Australians did nearly a third of their retail shopping online in the last year, as the pandemic and subsequent lockdowns accelerated local ecommerce like never before.
In the 12 months to September 2019 16.9 per cent of retail purchases occurred online, according to Roy Morgan. The online share nearly doubled in 2020, reaching 30.5 per cent, according to data from the research firm which has been monitoring consumer behaviour for decades in Australia.
“The changes we’re seeing here are not solely due to the COVID-19 pandemic, but it has accelerated the degree to which people have made the switch to online shopping,” said Roy Morgan CEO, Michele Levine.
“Obviously being in lockdown played a major role in that. It’s likely that the absence of many other distractions and entertainment also factored in, and even with movement freely permitted many people have retained concerns about mingling with others in stores and shopping malls.”
Certain shopping categories boomed in the last 12 months, including clothing jumping from 10 per cent bought online to 26.5 per cent in the last 12 months. Hardware, home DIY and plant & gardening accessories – a category that has struggled online – more than doubled, going from 5.2 per cent online to 12.6 per cent online.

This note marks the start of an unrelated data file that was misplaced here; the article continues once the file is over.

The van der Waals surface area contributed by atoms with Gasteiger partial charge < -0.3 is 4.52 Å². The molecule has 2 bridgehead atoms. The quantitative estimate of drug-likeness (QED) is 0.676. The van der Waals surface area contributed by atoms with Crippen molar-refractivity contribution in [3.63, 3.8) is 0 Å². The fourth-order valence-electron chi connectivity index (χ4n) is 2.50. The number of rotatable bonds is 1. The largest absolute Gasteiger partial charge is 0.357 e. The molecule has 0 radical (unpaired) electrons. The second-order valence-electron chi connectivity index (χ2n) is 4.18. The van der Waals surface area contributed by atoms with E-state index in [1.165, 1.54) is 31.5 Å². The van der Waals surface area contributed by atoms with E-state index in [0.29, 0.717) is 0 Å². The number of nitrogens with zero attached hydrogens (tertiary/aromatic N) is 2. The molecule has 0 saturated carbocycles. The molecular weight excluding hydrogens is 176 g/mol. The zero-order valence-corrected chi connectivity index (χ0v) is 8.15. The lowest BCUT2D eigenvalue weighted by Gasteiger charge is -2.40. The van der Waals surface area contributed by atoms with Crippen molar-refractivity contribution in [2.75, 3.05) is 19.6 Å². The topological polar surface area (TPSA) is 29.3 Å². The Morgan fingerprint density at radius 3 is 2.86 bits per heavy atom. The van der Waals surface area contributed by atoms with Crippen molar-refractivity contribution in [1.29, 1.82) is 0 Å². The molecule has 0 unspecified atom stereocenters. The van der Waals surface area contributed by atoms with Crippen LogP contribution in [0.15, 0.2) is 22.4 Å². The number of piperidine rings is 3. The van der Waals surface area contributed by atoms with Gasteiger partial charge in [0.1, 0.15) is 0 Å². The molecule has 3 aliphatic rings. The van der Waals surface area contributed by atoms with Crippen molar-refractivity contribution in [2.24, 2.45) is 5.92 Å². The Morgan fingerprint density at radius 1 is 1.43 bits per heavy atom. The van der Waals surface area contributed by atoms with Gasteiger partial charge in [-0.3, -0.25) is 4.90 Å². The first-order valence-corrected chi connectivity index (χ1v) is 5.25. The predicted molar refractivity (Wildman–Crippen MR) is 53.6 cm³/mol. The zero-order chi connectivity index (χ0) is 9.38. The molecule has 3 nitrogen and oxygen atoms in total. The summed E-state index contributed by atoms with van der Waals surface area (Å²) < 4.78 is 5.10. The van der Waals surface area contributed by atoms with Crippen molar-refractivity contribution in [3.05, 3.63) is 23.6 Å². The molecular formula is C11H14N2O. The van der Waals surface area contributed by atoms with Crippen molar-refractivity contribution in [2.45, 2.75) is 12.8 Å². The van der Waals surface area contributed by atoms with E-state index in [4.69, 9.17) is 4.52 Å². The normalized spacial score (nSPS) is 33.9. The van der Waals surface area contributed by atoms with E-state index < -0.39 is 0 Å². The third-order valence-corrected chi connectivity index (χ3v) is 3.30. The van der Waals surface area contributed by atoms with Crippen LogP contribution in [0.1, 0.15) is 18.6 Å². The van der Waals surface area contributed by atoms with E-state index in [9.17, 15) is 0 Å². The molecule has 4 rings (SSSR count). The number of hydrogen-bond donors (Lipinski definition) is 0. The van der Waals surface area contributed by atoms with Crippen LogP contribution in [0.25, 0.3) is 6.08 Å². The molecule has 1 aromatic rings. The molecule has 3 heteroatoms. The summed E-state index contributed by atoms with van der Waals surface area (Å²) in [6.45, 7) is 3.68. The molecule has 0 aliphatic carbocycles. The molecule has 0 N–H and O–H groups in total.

With the sole exception of cards and stationary, each retail category now has at least one tenth of its sales occurring online.
And in one category – computers, tablets, accessories and software – more purchases are now made online (52 per cent) than off.
Levine says the migration to work from home is also a significant factor in the rush online.
“Our figures show that in May 28 per cent of the workforce, or 4.3 million people, were working from home. By July that had fallen only marginally to 25 per cent, or 3.9 million, but as of September it had risen again to 4.2 million, largely thanks to Victoria’s second lockdown.
“It appears certain that for a significant number the move to permanently or predominantly working from home is likely to persist beyond the current crisis. This clearly has major implications for bricks & mortar retail outlets, particularly in Australia’s major CBDs.”